It’s hard to follow warfare inside the Southern Baptist Convention without a working knowledge of biblical symbolism.
Consider this passage in a May 31 letter from the Rev. Russell Moore to SBC President J.D. Greear, which described key events leading to Moore’s recent resignation as head of the denomination’s Ethics and Religious Liberty Commission.
“You and I both heard, in closed-door meetings, sexual abuse survivors spoken of in terms of ‘Potiphar’s wife’ and other spurious biblical analogies,” wrote Moore in a letter posted at the Baptist Blogger website. “The conversations in these closed-door meetings were far worse than anything Southern Baptists knew. ... And as you know, this comes on the heels of a track record of the Executive Committee staff and others referring to victims as ‘crazy’ and, at least in one case, as worse than the sexual predators themselves.”
Who was “Potiphar’s wife”? She was known for her efforts to manipulate Joseph during his enslavement in Egypt. The Genesis narrative notes: “Now Joseph was handsome and good-looking. And after a time, his master’s wife cast her eyes upon Joseph, and said, ‘Lie with me.’” When Joseph refused, the seductress accused him of assault and had him jailed.
It’s easy to see how “Potiphar’s wife” insults would fit into attempts to discredit Moore and activists who want America’s largest Protestant flock to change how its agencies, seminaries and nearly 48,000 autonomous congregations deal with sexual abuse.
Moore’s resignation, after years of attacks by critics, has pushed sexual abuse to the top of the agenda at the SBC’s June 15-16 national meetings in Nashville -- along with the election of a new president. One outspoken Moore critic -- the Rev. Mike Stone of Emmanuel Baptist Church in Blackshear, Georgia -- is one of four presidential candidates. Stone is also the immediate past chairman of the embattled Executive Committee and a leader in the Conservative Baptist Network, which has attacked Moore, Greear and others.
Other hot-button issues loom in the background. Before the 2016 election, Moore -- a consistent conservative on issues such as abortion and the First Amendment rights of religious believers -- made headlines when he called Donald Trump an “awful candidate” with “serious moral problems” who needed to repent of his sins and embrace Christianity.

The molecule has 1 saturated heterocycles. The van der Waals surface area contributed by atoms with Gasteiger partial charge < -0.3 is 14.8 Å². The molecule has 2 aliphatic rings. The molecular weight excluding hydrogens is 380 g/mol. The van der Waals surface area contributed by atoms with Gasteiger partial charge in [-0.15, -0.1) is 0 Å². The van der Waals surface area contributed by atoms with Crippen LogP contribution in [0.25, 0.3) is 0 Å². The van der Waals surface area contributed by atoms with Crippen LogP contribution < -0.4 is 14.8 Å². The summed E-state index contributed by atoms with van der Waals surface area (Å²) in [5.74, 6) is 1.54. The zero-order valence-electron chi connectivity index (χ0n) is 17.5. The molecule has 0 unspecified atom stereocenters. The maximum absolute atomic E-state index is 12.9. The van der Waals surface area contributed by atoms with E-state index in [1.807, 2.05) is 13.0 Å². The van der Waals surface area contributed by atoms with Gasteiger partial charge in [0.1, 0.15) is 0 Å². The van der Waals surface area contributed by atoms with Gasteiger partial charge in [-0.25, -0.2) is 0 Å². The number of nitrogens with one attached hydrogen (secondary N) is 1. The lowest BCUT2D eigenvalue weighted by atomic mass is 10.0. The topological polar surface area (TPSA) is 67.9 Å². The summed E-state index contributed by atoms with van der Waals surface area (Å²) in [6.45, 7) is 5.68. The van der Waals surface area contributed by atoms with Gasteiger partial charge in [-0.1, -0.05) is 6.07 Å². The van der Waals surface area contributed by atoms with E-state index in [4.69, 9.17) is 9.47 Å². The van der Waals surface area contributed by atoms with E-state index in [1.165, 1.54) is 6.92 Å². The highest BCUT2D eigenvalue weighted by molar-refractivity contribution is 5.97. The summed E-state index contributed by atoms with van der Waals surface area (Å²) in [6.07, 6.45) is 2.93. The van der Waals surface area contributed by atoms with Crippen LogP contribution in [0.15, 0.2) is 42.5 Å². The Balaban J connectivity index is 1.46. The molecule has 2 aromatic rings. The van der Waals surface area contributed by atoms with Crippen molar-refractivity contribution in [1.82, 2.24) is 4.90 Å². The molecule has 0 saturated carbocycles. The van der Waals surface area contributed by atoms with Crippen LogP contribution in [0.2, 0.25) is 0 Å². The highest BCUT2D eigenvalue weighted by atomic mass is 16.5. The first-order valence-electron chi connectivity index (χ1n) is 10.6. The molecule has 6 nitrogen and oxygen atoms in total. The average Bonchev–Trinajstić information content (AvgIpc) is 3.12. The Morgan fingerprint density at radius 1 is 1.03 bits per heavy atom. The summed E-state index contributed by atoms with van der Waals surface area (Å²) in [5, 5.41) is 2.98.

But in a 2020 letter to ERLC trustees, first publicized by Religion News Service, Moore claimed that conflicts with Trump supporters weren’t the main cause of investigations into the impact of his work as the main Southern Baptist voice in Washington, D.C. -- including some critics withholding donations to the SBC’s Cooperative Program.
“The presenting issue here is that, first and foremost, of sexual abuse. This Executive Committee, through their bylaws workgroup, ‘exonerated’ churches ... from serious charges of sexual abuse cover-up. One of those churches actively had on staff at the time a sex offender. J.D. Greear, our SBC president, and I were critical of this move, believing that it jeopardized not only the gospel witness of the SBC, but, more importantly, the lives of vulnerable children in Southern Baptist churches.”
Tensions rose in 2019, when Moore allowed sexual abuse activist Rachael Denhollander to directly criticize the Executive Committee while speaking at the SBC’s “Caring Well” conference on sexual abuse, including what she considered the unethical treatment of an abuse survivor.
“This enraged some Executive Committee trustee leadership,” wrote Moore. It didn’t help that the “Executive Committee had contributed some money to Caring Well.” Intimidation tactics, he added, have “been used to create a culture where countless children have been torn to shreds, where women have been raped and then ‘broken down.’”
Online reactions have been fierce, including a Stone video stating: “As a victim of childhood sexual abuse, I find the latest attack from Russell Moore to be absolutely slanderous, and it is as inflammatory as it is inaccurate. ... It’s unscriptural, it’s ungodly, it’s outrageous.”
However, there was another strategic response -- a motion by two pastors, Ronnie Parrott of Christ Community Church in Huntersville, North Carolina, and Grant Gaines of Belle Aire Baptist Church in Murfreesboro, Tennessee, calling for the next SBC president to initiate a process leading to a third-party investigation of the Executive Committee. This would include “allegations of mishandling sexual abuse cases, mistreatment of sexual abuse victims, a pattern of intimidation and resistance to sexual abuse reform initiatives.”
(Terry Mattingly leads GetReligion.org and lives in Oak Ridge, Tennessee. He is a senior fellow at the Overby Center at the University of Mississippi.)